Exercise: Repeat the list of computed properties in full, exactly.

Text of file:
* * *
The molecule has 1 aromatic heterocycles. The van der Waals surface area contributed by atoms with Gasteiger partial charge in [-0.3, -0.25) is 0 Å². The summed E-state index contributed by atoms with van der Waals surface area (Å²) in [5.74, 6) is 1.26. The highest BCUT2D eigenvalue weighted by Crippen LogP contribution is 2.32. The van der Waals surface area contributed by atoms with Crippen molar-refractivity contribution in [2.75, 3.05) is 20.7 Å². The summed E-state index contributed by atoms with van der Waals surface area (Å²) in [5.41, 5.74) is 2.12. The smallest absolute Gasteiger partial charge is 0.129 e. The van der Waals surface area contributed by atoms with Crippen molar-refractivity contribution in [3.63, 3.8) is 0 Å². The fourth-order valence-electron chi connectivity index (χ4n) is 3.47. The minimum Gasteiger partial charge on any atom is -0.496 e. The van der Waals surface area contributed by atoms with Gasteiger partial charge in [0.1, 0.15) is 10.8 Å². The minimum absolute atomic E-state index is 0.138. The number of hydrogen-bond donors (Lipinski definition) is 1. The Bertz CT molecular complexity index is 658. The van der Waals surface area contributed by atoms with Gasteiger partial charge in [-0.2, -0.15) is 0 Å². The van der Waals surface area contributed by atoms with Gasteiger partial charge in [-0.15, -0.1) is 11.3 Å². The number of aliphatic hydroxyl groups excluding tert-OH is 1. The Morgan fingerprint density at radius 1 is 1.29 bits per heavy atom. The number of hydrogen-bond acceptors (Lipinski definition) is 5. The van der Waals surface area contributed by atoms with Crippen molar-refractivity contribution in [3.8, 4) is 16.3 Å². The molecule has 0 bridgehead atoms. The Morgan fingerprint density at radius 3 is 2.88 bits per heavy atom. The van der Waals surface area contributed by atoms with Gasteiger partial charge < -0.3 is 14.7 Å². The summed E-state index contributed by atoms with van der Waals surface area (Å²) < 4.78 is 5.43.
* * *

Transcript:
The molecule has 1 aromatic heterocycles. The van der Waals surface area contributed by atoms with Gasteiger partial charge in [-0.3, -0.25) is 0 Å². The summed E-state index contributed by atoms with van der Waals surface area (Å²) in [5.74, 6) is 1.26. The highest BCUT2D eigenvalue weighted by Crippen LogP contribution is 2.32. The van der Waals surface area contributed by atoms with Crippen molar-refractivity contribution in [2.75, 3.05) is 20.7 Å². The summed E-state index contributed by atoms with van der Waals surface area (Å²) in [5.41, 5.74) is 2.12. The smallest absolute Gasteiger partial charge is 0.129 e. The van der Waals surface area contributed by atoms with Crippen molar-refractivity contribution in [3.63, 3.8) is 0 Å². The fourth-order valence-electron chi connectivity index (χ4n) is 3.47. The minimum Gasteiger partial charge on any atom is -0.496 e. The van der Waals surface area contributed by atoms with Gasteiger partial charge in [0.1, 0.15) is 10.8 Å². The minimum absolute atomic E-state index is 0.138. The number of hydrogen-bond donors (Lipinski definition) is 1. The Bertz CT molecular complexity index is 658. The van der Waals surface area contributed by atoms with Gasteiger partial charge in [-0.2, -0.15) is 0 Å². The van der Waals surface area contributed by atoms with Gasteiger partial charge in [-0.15, -0.1) is 11.3 Å². The number of aliphatic hydroxyl groups excluding tert-OH is 1. The Morgan fingerprint density at radius 1 is 1.29 bits per heavy atom. The number of hydrogen-bond acceptors (Lipinski definition) is 5. The van der Waals surface area contributed by atoms with Crippen molar-refractivity contribution in [3.8, 4) is 16.3 Å². The molecule has 0 bridgehead atoms. The Morgan fingerprint density at radius 3 is 2.88 bits per heavy atom. The van der Waals surface area contributed by atoms with Gasteiger partial charge < -0.3 is 14.7 Å². The summed E-state index contributed by atoms with van der Waals surface area (Å²) < 4.78 is 5.43.